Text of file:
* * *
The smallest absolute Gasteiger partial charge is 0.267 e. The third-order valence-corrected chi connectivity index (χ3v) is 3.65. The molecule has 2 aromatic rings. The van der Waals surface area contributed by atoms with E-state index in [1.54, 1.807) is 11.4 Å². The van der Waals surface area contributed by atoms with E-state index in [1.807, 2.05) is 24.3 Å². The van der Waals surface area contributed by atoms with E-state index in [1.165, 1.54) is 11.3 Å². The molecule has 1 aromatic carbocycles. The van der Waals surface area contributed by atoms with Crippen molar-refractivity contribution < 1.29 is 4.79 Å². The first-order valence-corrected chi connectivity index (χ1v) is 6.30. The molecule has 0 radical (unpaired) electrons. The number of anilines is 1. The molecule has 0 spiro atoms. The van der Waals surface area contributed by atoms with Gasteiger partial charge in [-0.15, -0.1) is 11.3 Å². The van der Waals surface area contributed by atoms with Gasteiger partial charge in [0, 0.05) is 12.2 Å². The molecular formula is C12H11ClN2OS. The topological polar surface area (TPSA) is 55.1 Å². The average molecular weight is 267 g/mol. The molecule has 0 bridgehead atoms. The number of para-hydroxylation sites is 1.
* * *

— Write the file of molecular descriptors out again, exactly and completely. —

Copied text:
The smallest absolute Gasteiger partial charge is 0.267 e. The third-order valence-corrected chi connectivity index (χ3v) is 3.65. The molecule has 2 aromatic rings. The van der Waals surface area contributed by atoms with E-state index in [1.54, 1.807) is 11.4 Å². The van der Waals surface area contributed by atoms with E-state index in [1.807, 2.05) is 24.3 Å². The van der Waals surface area contributed by atoms with E-state index in [1.165, 1.54) is 11.3 Å². The molecule has 1 aromatic carbocycles. The van der Waals surface area contributed by atoms with Crippen molar-refractivity contribution < 1.29 is 4.79 Å². The first-order valence-corrected chi connectivity index (χ1v) is 6.30. The molecule has 0 radical (unpaired) electrons. The number of anilines is 1. The molecule has 0 spiro atoms. The van der Waals surface area contributed by atoms with Gasteiger partial charge in [-0.15, -0.1) is 11.3 Å². The van der Waals surface area contributed by atoms with Gasteiger partial charge in [0, 0.05) is 12.2 Å². The molecular formula is C12H11ClN2OS. The topological polar surface area (TPSA) is 55.1 Å². The average molecular weight is 267 g/mol. The molecule has 0 bridgehead atoms. The number of para-hydroxylation sites is 1.